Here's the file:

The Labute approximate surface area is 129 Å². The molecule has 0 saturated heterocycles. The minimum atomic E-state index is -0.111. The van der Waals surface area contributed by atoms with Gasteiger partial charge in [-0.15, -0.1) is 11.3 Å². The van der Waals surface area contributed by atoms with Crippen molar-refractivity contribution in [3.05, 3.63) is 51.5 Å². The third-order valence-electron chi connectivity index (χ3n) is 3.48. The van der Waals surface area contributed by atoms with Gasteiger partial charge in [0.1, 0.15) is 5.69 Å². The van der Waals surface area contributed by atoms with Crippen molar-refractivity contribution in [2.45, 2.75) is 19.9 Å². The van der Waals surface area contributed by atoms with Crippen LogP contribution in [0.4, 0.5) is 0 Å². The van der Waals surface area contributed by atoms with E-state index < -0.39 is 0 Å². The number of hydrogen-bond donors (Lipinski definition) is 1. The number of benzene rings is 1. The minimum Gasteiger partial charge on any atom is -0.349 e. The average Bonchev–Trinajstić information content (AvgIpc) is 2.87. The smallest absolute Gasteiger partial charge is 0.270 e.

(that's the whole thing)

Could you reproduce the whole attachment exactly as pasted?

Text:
The Labute approximate surface area is 129 Å². The molecule has 0 saturated heterocycles. The minimum atomic E-state index is -0.111. The van der Waals surface area contributed by atoms with Gasteiger partial charge in [-0.15, -0.1) is 11.3 Å². The van der Waals surface area contributed by atoms with Crippen molar-refractivity contribution in [3.05, 3.63) is 51.5 Å². The third-order valence-electron chi connectivity index (χ3n) is 3.48. The van der Waals surface area contributed by atoms with Gasteiger partial charge in [0.1, 0.15) is 5.69 Å². The van der Waals surface area contributed by atoms with Crippen molar-refractivity contribution in [2.45, 2.75) is 19.9 Å². The van der Waals surface area contributed by atoms with Crippen LogP contribution in [0.4, 0.5) is 0 Å². The van der Waals surface area contributed by atoms with E-state index < -0.39 is 0 Å². The number of hydrogen-bond donors (Lipinski definition) is 1. The number of benzene rings is 1. The minimum Gasteiger partial charge on any atom is -0.349 e. The average Bonchev–Trinajstić information content (AvgIpc) is 2.87. The smallest absolute Gasteiger partial charge is 0.270 e.